I also have a critter in there, hiding in some holes of the rock, it looks like tiny octopus tentacles from the outside, white/beige with horizontal black stripes, only a few cm long and very fine tentacles

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I doubt you'll see an ammonia spike. However, it's not required to have an established biofilter. The presence of nitrate indicates the nitrifying bacteria are doing their job. I'd do a 50% water change to get the nitrate down to 10 ppm before adding a small cleanup crew. Definitely don't add a dead shrimp to try and get an unnecessary ammonia spike.


The critter is a micro brittle starfish (a welcome hitchhiker).

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Me personally, I bought extra cured live rock and bagged with water live sand, I never saw an ammonia spike at all, the chap at the centre said I wouldn't as its top grade.


I cant answer for yours, but to be honest, i'd leave it a week, then introduce your clean up crew, leave a couple of days, then add 1 or maybe 2 tiny fish, again though, keep in check of the main ammonia, nitrite and 'ate, i'll stick my neck out and say you'll be fine :)


But as with any cycled tank to start, go very careful on any additions of fish to start off, my tank was setup late December, over this time literally to a week ago I built my fish stock ( I have a massive CUC for the size of mine too aswell as corals), I now have 2 clowns, cleaner / flasher / banana wrasses, 2 gobies, and 2 wreckfish (anthias) in a roughly 120 litre sumped tank, the tank itself is 24" long x 18 wide and 12 deep, made to measure.


I would be leaning towards now, your water source to start "could" be suspect, or indeed again your test kit reading.


Me ? my nitrates are between 1 and 2 fluctuating, but then I far overskim with a Skimz SM163 to beat it before it gets to nitrate, I clean the rocks and sand daily / or every other.


Cheers, Lee

If your at all worried, nip a bit of water to your local store for testing, at least to reassure yourself :)

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Ok, 2 weeks in, I have been testing the water (API kit) about every other day, with weekly water changes. Ammonia and nitrites have always been 0, and nitrates are stable at 20ppm. I have got few HH, 2-3 micro brittle stars in the LR, and a spionid worm.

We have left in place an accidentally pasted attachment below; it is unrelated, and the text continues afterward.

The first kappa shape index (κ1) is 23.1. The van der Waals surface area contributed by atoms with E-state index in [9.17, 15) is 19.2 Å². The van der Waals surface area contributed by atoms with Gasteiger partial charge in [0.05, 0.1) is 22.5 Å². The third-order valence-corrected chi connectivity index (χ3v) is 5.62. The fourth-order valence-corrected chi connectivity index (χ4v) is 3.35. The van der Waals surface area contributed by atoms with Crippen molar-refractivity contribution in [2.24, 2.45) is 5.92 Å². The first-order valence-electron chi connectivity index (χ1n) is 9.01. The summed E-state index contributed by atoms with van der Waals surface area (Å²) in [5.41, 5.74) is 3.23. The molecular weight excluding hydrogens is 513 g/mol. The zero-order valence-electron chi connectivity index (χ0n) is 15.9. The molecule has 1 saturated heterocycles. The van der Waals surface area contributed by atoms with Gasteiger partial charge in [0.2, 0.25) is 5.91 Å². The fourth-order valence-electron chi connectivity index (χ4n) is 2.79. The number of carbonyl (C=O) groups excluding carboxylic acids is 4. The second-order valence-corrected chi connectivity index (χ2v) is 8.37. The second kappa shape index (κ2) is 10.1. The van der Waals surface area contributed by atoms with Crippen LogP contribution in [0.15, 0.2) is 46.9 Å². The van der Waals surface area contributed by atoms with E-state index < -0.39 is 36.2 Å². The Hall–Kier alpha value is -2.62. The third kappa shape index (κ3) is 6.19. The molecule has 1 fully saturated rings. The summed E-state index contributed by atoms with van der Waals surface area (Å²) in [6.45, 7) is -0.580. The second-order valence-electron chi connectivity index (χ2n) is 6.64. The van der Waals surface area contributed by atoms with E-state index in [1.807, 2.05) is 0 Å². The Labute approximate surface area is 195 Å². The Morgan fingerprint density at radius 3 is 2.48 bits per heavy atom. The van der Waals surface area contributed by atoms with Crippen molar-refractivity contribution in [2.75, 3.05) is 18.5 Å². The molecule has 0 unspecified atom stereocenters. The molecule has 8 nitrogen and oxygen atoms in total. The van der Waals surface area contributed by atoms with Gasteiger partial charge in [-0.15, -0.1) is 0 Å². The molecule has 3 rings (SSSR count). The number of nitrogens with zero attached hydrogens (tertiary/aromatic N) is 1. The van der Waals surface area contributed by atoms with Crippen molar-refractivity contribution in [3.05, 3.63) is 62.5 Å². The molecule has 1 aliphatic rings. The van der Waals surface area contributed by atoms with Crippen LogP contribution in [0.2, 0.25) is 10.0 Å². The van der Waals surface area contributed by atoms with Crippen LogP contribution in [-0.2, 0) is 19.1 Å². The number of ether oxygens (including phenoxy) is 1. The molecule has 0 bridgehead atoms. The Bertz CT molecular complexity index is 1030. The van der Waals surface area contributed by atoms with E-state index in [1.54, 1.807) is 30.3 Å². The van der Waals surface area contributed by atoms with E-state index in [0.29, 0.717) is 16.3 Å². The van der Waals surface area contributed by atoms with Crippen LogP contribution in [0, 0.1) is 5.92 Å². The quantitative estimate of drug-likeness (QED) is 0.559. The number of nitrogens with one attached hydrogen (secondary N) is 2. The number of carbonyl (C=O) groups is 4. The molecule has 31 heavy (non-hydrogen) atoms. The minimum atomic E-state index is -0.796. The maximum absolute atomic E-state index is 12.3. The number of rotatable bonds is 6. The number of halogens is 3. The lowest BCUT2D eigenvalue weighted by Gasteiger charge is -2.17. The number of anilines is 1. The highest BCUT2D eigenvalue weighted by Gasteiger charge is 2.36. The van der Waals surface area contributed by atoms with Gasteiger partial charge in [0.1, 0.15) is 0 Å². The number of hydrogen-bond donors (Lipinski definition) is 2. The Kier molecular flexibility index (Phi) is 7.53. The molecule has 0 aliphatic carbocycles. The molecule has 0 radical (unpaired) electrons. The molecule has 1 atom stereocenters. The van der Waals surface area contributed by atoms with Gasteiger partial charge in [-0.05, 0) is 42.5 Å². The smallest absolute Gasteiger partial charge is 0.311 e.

I have kept filter floss in each chamber, but replace it about 3 times a week so that it doesn't capture the organic materials to let it decompose. No algaes appearing as yet, the water is clear, everything appears stable.


Should you expect a diatom bloom or any other algae frenzy before assuming the cycle is over? It seems my LR may have been well cured, which could explain the lack of ammonia spike.


I have been thinking of adding my CUC next week: 1 Trochus, 1-2 cerith (no nerith because I decided I was not up for chasing escaped nerith across my office, and no astrae because trochus appear as a smarter option without the tipping over), and 1 red leg hermit to start with. Probably add a nassarius once detritus build up in ten sand bed in a month or so. Are those few snails ok to start for a 16 gal? Should I wait to get some algae growth before adding any CUC?


The tank is still clean and water clear, but I assume it's not really the 2 micro brittle stars and the spionid word doing such an amazing job by themselves.

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I'd just bring the nitrate down to 10ppm before adding a cleanup crew. This would require a 50% water change (with 0ppm water).

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I have tossed some fish food in there today, to hopefully trigger some ammonia/nitrites, since the only thing I saw after 2 weeks of cycling with LR is 20ppm nitrates, so let's see what happens. If I only get nitrates after a few days, then I assume it may be ok to start adding the CUC.


Did a 40% water change last Friday, and now I successfully brought down those nitrates to 5ppm. I also tested the water I use (millipure lab water) and as one would expect for lab water, nitrates are 0, so it doesn't come from the water used for water change.